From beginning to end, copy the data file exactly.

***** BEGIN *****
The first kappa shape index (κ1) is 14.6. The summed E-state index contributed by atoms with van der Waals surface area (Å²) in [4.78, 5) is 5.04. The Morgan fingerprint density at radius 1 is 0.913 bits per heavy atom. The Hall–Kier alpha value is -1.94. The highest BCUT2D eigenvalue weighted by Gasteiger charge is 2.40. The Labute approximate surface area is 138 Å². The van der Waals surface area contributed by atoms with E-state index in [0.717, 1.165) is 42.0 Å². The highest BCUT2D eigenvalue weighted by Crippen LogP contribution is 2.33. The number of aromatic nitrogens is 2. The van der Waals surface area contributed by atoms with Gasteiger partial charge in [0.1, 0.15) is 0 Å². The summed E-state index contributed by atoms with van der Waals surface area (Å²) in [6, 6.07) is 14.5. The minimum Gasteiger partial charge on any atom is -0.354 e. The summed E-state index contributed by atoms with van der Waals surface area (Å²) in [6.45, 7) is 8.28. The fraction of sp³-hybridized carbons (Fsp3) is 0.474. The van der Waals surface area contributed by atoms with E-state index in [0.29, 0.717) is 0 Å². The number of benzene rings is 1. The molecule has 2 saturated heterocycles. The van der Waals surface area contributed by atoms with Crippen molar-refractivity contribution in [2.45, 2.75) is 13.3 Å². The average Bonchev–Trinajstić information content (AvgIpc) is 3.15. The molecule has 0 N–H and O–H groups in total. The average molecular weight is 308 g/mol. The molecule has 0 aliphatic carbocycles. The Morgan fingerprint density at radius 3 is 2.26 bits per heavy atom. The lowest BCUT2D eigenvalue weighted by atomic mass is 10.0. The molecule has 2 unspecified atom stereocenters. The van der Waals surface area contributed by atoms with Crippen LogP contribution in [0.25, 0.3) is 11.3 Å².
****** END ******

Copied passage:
The first kappa shape index (κ1) is 14.6. The summed E-state index contributed by atoms with van der Waals surface area (Å²) in [4.78, 5) is 5.04. The Morgan fingerprint density at radius 1 is 0.913 bits per heavy atom. The Hall–Kier alpha value is -1.94. The highest BCUT2D eigenvalue weighted by Gasteiger charge is 2.40. The Labute approximate surface area is 138 Å². The van der Waals surface area contributed by atoms with E-state index in [0.717, 1.165) is 42.0 Å². The highest BCUT2D eigenvalue weighted by Crippen LogP contribution is 2.33. The number of aromatic nitrogens is 2. The van der Waals surface area contributed by atoms with Gasteiger partial charge in [0.1, 0.15) is 0 Å². The summed E-state index contributed by atoms with van der Waals surface area (Å²) in [6, 6.07) is 14.5. The minimum Gasteiger partial charge on any atom is -0.354 e. The summed E-state index contributed by atoms with van der Waals surface area (Å²) in [6.45, 7) is 8.28. The fraction of sp³-hybridized carbons (Fsp3) is 0.474. The van der Waals surface area contributed by atoms with E-state index in [0.29, 0.717) is 0 Å². The number of benzene rings is 1. The molecule has 2 saturated heterocycles. The van der Waals surface area contributed by atoms with Crippen molar-refractivity contribution in [2.45, 2.75) is 13.3 Å². The average Bonchev–Trinajstić information content (AvgIpc) is 3.15. The molecule has 0 N–H and O–H groups in total. The average molecular weight is 308 g/mol. The molecule has 0 aliphatic carbocycles. The Morgan fingerprint density at radius 3 is 2.26 bits per heavy atom. The lowest BCUT2D eigenvalue weighted by atomic mass is 10.0. The molecule has 2 unspecified atom stereocenters. The van der Waals surface area contributed by atoms with Crippen LogP contribution in [0.25, 0.3) is 11.3 Å².